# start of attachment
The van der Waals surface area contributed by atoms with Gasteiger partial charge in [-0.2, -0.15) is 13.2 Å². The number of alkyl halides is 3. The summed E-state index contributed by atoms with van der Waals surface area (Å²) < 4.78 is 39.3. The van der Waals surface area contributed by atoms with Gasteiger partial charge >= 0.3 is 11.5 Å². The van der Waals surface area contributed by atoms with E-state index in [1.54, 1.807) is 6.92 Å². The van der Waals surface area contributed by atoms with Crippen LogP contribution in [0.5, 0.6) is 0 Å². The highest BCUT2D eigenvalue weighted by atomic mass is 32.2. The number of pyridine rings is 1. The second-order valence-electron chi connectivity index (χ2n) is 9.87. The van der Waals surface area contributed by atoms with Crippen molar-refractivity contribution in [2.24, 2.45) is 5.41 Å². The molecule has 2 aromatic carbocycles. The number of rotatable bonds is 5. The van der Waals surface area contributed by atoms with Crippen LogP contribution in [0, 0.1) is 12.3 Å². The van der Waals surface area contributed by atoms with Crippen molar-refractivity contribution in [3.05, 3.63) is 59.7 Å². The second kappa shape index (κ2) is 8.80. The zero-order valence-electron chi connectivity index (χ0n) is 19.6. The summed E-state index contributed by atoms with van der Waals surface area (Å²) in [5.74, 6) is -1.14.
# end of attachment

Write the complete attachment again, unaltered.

The van der Waals surface area contributed by atoms with Gasteiger partial charge in [-0.2, -0.15) is 13.2 Å². The number of alkyl halides is 3. The summed E-state index contributed by atoms with van der Waals surface area (Å²) < 4.78 is 39.3. The van der Waals surface area contributed by atoms with Gasteiger partial charge >= 0.3 is 11.5 Å². The van der Waals surface area contributed by atoms with E-state index in [1.54, 1.807) is 6.92 Å². The van der Waals surface area contributed by atoms with Crippen LogP contribution in [0.5, 0.6) is 0 Å². The highest BCUT2D eigenvalue weighted by atomic mass is 32.2. The number of pyridine rings is 1. The second-order valence-electron chi connectivity index (χ2n) is 9.87. The van der Waals surface area contributed by atoms with Crippen molar-refractivity contribution in [2.24, 2.45) is 5.41 Å². The molecule has 2 aromatic carbocycles. The number of rotatable bonds is 5. The van der Waals surface area contributed by atoms with Crippen LogP contribution in [0, 0.1) is 12.3 Å². The van der Waals surface area contributed by atoms with Crippen molar-refractivity contribution in [3.05, 3.63) is 59.7 Å². The second kappa shape index (κ2) is 8.80. The zero-order valence-electron chi connectivity index (χ0n) is 19.6. The summed E-state index contributed by atoms with van der Waals surface area (Å²) in [5.74, 6) is -1.14.